When Nomthandazo Solomon was growing up, she wanted to be a nurse or a social worker.  She always cared about the health and social being of other people from a very young age.  For some strange reasons, things took a slightly different turn and she ended up studying music.  Upon completion of her music studies, friends and peers expected her to look for a recording deal.  Instead she looked for a school that would allow her to teach music to the learners.

At the More Than 3 Faces which marked Sibongile Khumalo’s 60th birthday, Nomthandazo and her learners performed on the first of the three nights that honoured and celebrated one of the best female jazz musicians in South Africa. Sibongile Khumalo told the audience about the great yet unnoticed work that Nomthandazo is doing at the Ezibeleni Special School which is based in Katlehong.

“Sibongile and I come a long way.  When I started singing, she was one of the people that trained me”, she tells Marabi Jazz Lounge.  Nomthandazo has a Bachelor of Music Degree which she obtained from the University of Natal, now renamed UKZN.  She would become Sibongile’s understudy when she performed songs composed by the late Professor Khabi Mngoma.

She was trained in classical music at the university and is Head of Department (HOD) for music at Ezibeleni Special School. When Sibongile was making preparations for the More Than 3 Faces, she asked Nomthandazo if her learners can be part of the event.  “It was an honour”, she said.  Learners will put their performance at the event on their CV’s. They certainly performed with confidence.

Nomthandazo grew up in White City Jabavu in Soweto.  “As a trained musician, one must be able to perform any music genre”, emphasizing that she has also been exposed to a lot of jazz since becoming an educator.  Pianist and keyboard player Yonela Mnana is a colleague of Nomthandazo at Ezibeleni.  She has been at the school for 15 years and specialises in voice training.

Even though Ezibeleni is a school for the physically challenged learners, her music programme caters for kids from other schools in the Katlehong including some young adults who have an interest in singing.  The learners get trained in jazz and classical music to prepare them for the future as professional musicians.  For Nomthandazo, learners are top of her priority and has no intention of leaving for the recording industry.  Some of the learners from disjointed families are staying in her house.

Asked what criteria is used to select learners for the programme, she said: “There’s no criteria as such.  This programme is run by the Department of Basic Education.  We don’t do auditions because they often disadvantage some learners”.  They take every child that is willing to be part of the programme.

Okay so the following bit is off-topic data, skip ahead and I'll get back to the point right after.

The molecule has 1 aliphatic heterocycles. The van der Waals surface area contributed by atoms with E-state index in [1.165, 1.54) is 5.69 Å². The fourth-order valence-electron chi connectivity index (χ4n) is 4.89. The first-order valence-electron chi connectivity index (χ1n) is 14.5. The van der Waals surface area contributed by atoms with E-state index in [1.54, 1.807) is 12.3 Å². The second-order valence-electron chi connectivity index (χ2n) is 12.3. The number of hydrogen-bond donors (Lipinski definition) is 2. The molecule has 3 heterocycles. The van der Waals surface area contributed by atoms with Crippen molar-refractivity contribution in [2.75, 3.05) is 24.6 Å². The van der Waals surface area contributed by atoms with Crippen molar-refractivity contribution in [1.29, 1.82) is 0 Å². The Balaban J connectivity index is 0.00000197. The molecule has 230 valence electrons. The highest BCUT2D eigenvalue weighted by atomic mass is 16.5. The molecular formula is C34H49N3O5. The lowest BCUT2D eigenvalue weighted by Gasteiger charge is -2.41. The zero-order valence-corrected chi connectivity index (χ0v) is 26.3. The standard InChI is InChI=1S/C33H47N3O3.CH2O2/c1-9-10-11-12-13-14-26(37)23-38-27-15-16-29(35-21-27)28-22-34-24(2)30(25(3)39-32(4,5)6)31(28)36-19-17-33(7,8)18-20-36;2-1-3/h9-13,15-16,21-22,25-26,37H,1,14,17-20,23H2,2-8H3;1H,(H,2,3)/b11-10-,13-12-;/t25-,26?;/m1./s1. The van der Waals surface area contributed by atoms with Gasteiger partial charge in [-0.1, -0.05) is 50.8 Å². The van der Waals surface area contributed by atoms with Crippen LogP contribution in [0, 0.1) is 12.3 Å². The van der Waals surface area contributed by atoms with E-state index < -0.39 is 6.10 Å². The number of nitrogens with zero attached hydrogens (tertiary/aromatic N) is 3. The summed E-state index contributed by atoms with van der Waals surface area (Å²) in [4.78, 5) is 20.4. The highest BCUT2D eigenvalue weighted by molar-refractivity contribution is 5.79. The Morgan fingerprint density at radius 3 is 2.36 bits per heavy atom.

Despite several challenges they face at school which include lack of funding, Nomthandazo and her team are optimistic that what they do will produce future musicians.  “It’s those learners.  It’s a calling.  Arriving at the school premises every day and see those learners fulfils me”, narrating the story to Marabi Jazz Lounge. This programme also rescues learners from possibly being involved in drugs through music.

Their biggest requirement should they get funding would be to purchase music instruments.  “Learners don’t have instruments”, looking very concerned.  “We want to grow the project into something bigger”, emphasizing how passionate she is about what they do.  Most of the learners they have at the school are from disadvantaged backgrounds and the only meal of the day they receive is at the school.

As a school, they are grateful for the funding they received from Ekurhuleni Metro which they used to assist matriculants with registering at tertiary institutions.  The funding is also used as a feeding scheme to learners that are part of the programme.  A few music instruments were also received as part of the funding which led to the creation of a small studio for the learners.

Unfortunately, not all the parents around the school give support to the programme.  “Some parents don’t understand the importance of arts and how it can be a career for the learners to embark on.  Many people don’t understand how a musician makes a living”, expressing her concern to Marabi Jazz Lounge.

She doesn’t want to classify the music she teaches.  “I want learners to listen to that inner voice and take the music to the next level”, she said.  Nomthandazo does not want learners to restrict themselves as they learn music.  Restoring confidence on her learners is something that is very close to her heart.

The school is located next to a very busy intersection at Katlehong. Marabi Jazz Lounge visited the school to see how the learners and educators interact in the programme. Learners are in high spirit getting ready for the daily practice.  Instruments are nicely packed at the music room.  Yonela Mnana is playing a tune and is asking the learners to sing to his melody and they do as asked.  Nomthandazo is telling them to raise their voices a bit.

Mnana is very patient with the learners and asks them about the part they find it most difficult in the song they practice.  While they are practicing, four adults are waiting outside this class room.   They have come to make an enquiry about the programme.  Nomthandazo gives them a date where she will be able to give them a detailed explanation of how the programme is run.